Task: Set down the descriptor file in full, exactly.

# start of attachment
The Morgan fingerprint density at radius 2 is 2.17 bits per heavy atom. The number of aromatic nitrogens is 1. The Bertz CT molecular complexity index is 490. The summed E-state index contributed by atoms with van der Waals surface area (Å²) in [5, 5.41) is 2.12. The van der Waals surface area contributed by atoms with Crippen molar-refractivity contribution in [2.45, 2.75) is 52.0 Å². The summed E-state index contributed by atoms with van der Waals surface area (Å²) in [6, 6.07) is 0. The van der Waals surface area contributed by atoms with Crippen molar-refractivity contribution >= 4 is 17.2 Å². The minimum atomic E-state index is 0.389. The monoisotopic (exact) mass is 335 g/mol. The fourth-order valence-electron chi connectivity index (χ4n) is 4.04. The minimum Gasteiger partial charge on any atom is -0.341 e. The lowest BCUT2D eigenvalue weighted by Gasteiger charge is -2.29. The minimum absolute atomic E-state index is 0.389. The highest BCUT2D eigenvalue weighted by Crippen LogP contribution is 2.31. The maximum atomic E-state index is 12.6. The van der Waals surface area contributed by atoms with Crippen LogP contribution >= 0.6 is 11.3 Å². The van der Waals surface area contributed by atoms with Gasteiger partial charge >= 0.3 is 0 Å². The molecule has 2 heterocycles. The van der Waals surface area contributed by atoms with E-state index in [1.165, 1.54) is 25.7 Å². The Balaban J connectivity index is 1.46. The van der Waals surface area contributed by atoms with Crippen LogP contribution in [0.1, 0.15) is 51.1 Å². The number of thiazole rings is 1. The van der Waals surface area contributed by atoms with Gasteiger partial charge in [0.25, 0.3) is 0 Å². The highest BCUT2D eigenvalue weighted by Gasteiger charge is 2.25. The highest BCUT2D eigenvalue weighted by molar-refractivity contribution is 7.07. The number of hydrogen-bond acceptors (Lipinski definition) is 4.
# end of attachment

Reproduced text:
The Morgan fingerprint density at radius 2 is 2.17 bits per heavy atom. The number of aromatic nitrogens is 1. The Bertz CT molecular complexity index is 490. The summed E-state index contributed by atoms with van der Waals surface area (Å²) in [5, 5.41) is 2.12. The van der Waals surface area contributed by atoms with Crippen molar-refractivity contribution in [2.45, 2.75) is 52.0 Å². The summed E-state index contributed by atoms with van der Waals surface area (Å²) in [6, 6.07) is 0. The van der Waals surface area contributed by atoms with Crippen molar-refractivity contribution >= 4 is 17.2 Å². The minimum atomic E-state index is 0.389. The monoisotopic (exact) mass is 335 g/mol. The fourth-order valence-electron chi connectivity index (χ4n) is 4.04. The minimum Gasteiger partial charge on any atom is -0.341 e. The lowest BCUT2D eigenvalue weighted by Gasteiger charge is -2.29. The minimum absolute atomic E-state index is 0.389. The highest BCUT2D eigenvalue weighted by Crippen LogP contribution is 2.31. The maximum atomic E-state index is 12.6. The van der Waals surface area contributed by atoms with Crippen LogP contribution >= 0.6 is 11.3 Å². The van der Waals surface area contributed by atoms with Gasteiger partial charge >= 0.3 is 0 Å². The molecule has 2 heterocycles. The van der Waals surface area contributed by atoms with E-state index in [1.165, 1.54) is 25.7 Å². The Balaban J connectivity index is 1.46. The van der Waals surface area contributed by atoms with Crippen LogP contribution in [0.1, 0.15) is 51.1 Å². The number of thiazole rings is 1. The van der Waals surface area contributed by atoms with Gasteiger partial charge in [0.25, 0.3) is 0 Å². The highest BCUT2D eigenvalue weighted by Gasteiger charge is 2.25. The highest BCUT2D eigenvalue weighted by molar-refractivity contribution is 7.07. The number of hydrogen-bond acceptors (Lipinski definition) is 4.